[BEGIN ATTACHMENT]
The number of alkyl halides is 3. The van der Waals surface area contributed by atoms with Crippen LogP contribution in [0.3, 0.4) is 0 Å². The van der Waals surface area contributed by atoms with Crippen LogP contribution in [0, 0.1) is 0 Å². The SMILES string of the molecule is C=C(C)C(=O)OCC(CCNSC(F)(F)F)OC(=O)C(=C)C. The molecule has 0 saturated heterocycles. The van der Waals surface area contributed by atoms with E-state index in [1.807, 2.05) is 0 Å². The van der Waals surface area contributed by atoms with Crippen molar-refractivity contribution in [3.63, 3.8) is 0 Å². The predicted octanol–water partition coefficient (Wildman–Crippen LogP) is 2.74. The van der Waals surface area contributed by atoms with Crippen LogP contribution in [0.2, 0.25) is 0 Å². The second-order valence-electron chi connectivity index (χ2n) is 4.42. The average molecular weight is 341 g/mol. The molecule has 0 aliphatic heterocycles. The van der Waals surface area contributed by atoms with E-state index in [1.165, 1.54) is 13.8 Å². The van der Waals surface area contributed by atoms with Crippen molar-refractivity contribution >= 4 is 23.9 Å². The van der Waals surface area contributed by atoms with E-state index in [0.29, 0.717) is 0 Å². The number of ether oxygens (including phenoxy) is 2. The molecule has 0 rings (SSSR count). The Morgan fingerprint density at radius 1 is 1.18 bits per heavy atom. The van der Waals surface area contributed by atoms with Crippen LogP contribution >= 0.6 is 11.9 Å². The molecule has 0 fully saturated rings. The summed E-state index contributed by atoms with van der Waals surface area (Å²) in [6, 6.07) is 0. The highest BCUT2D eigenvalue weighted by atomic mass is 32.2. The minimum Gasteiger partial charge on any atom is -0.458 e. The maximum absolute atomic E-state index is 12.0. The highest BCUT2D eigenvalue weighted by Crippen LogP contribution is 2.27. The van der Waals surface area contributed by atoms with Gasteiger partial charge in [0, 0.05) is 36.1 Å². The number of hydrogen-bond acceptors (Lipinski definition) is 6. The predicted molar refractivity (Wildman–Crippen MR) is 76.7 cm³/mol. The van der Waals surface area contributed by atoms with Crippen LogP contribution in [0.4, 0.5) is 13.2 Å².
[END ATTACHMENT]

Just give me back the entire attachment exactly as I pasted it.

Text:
The number of alkyl halides is 3. The van der Waals surface area contributed by atoms with Crippen LogP contribution in [0.3, 0.4) is 0 Å². The van der Waals surface area contributed by atoms with Crippen LogP contribution in [0, 0.1) is 0 Å². The SMILES string of the molecule is C=C(C)C(=O)OCC(CCNSC(F)(F)F)OC(=O)C(=C)C. The molecule has 0 saturated heterocycles. The van der Waals surface area contributed by atoms with E-state index in [1.807, 2.05) is 0 Å². The van der Waals surface area contributed by atoms with Crippen molar-refractivity contribution in [3.63, 3.8) is 0 Å². The predicted octanol–water partition coefficient (Wildman–Crippen LogP) is 2.74. The van der Waals surface area contributed by atoms with Crippen LogP contribution in [0.2, 0.25) is 0 Å². The second-order valence-electron chi connectivity index (χ2n) is 4.42. The average molecular weight is 341 g/mol. The molecule has 0 aliphatic heterocycles. The van der Waals surface area contributed by atoms with E-state index in [1.165, 1.54) is 13.8 Å². The van der Waals surface area contributed by atoms with Crippen molar-refractivity contribution >= 4 is 23.9 Å². The van der Waals surface area contributed by atoms with E-state index in [0.29, 0.717) is 0 Å². The number of ether oxygens (including phenoxy) is 2. The molecule has 0 rings (SSSR count). The Morgan fingerprint density at radius 1 is 1.18 bits per heavy atom. The van der Waals surface area contributed by atoms with Crippen LogP contribution >= 0.6 is 11.9 Å². The molecule has 0 fully saturated rings. The summed E-state index contributed by atoms with van der Waals surface area (Å²) in [6, 6.07) is 0. The highest BCUT2D eigenvalue weighted by atomic mass is 32.2. The minimum Gasteiger partial charge on any atom is -0.458 e. The maximum absolute atomic E-state index is 12.0. The highest BCUT2D eigenvalue weighted by Crippen LogP contribution is 2.27. The van der Waals surface area contributed by atoms with Gasteiger partial charge in [0, 0.05) is 36.1 Å². The number of hydrogen-bond acceptors (Lipinski definition) is 6. The predicted molar refractivity (Wildman–Crippen MR) is 76.7 cm³/mol. The van der Waals surface area contributed by atoms with Crippen LogP contribution in [0.4, 0.5) is 13.2 Å².